Is it time to abolish public schools?

Brian Phillips in an article in today’s Capitalism Magazine online uses a supply and demand argument to support a case for abolishing public schools.

Education is always going to be a sensitive issue. We are told that we need public education for the greater good of society. Government tells us that only they can do it to provide the way forward for society, especially to uplift the poor. However, it is very clear to most everyone, that the failed program/experiment of government run public education is taking society in the wrong direction. To make matters worse, the poor in cities and in rural areas are provided with the worst government schools of all! We see that right here in Jamaica.

In Jamaica, about 25% enter high school illiterate, 40% of high school entrants fail to reach Grade 11; and over 90% who students who sit CXC/CSEC  do not achieve more than 3 subjects. Of course, the solution by the liberal/progressives on the left is for more money to be spent on education. It is interesting to note that the former Minister of Education and Prime Minister, now Leader of the Opposition, home-schools his children.

In an earlier article on this blog, I wrote about the (widely known) superior results in non-government administered vs. government-administered school in Jamaica.

The Govt of Jamaica spends over J$70 billion every year on a failing system. Recently, evidence from the Caribbean has shown that government spending on tertiary education has heavily favoured the wealthy. So why do we tax everyone (including people without children) to provide a sub-standard education for society and benefits the “well-to-do”? I would argue that this is just another way for government to maintain control of our lives and deny us the opportunity to be in control of the education we would want for our children in an education market place, to chart a future of our choosing. Education costs money, less taxation would mean that we could afford to pay for our children’s literacy and training, and if we don’t have any children there would be more money in our pockets.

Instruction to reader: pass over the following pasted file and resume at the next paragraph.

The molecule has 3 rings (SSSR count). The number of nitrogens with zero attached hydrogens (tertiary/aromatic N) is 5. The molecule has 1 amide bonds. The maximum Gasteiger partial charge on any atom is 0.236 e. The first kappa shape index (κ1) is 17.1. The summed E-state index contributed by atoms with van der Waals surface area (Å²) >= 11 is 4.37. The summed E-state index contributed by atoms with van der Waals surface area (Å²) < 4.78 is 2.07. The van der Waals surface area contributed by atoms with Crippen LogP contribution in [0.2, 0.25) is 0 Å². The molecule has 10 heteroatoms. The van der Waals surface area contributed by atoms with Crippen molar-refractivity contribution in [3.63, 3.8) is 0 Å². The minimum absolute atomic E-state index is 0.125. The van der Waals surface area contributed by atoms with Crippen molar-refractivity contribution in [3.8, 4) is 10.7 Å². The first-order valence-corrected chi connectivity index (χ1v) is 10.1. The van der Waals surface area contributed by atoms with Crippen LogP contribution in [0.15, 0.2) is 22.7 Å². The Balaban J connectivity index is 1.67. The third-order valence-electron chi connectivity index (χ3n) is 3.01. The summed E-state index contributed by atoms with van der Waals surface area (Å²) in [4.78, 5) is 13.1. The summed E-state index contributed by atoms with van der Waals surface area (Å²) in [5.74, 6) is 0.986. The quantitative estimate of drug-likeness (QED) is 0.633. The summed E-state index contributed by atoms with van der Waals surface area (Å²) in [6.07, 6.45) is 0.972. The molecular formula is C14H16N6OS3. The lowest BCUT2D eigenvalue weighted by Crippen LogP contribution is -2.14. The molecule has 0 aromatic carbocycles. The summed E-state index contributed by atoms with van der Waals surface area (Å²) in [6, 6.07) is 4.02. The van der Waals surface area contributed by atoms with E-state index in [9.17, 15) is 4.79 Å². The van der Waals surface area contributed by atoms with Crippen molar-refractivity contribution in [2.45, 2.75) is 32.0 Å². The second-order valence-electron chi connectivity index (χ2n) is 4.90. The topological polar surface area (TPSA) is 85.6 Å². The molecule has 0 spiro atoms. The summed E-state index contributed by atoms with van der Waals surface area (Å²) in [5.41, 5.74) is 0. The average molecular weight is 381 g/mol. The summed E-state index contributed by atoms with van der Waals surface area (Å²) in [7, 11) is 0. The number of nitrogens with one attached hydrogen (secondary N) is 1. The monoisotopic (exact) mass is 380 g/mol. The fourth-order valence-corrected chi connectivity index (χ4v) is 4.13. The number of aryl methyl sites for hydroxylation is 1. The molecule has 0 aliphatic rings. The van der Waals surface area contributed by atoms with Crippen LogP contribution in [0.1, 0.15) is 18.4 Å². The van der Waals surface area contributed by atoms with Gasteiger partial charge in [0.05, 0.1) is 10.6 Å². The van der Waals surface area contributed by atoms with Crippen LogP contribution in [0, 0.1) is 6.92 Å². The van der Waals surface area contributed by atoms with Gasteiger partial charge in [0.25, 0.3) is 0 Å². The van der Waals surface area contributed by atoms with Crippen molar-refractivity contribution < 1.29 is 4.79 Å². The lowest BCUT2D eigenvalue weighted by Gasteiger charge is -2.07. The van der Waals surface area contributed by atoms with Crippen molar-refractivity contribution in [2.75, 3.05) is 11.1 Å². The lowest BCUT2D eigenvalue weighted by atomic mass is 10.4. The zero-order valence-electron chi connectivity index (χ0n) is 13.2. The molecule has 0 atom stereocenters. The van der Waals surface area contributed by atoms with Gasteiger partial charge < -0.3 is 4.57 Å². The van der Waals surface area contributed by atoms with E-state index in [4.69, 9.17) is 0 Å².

Do we need to abolish public schools? I think this is a direction we should be heading in, because what we are doing is not working. Education should be for sale. We need government to stay out of education to improve its standards. Read Phillips’ article and see if it what I am saying is making sense.

Kavon Fiennes



Kavon Fiennes is creator of the RightFromYaad blog. He is a 30-something year old ‘Black’, sometimes ‘Brown’, Jamaican. He is a former socialist, nationalist and Democrat, turned Libertarian and semi-conservative since his mid 20′s. He still holds lingering left-wing views on the way society ought to treat the destitute and elderly.


About RightFromYaad

A view from "the Right", as a source of ideas to create a new vision of freedom and what it promises for Jamaicans, to counter the tyranny of the status quo of Jamaica's reality since 1962. Website: Email: Twitter : @rightfromyaad Facebook:
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4 Responses to Is it time to abolish public schools?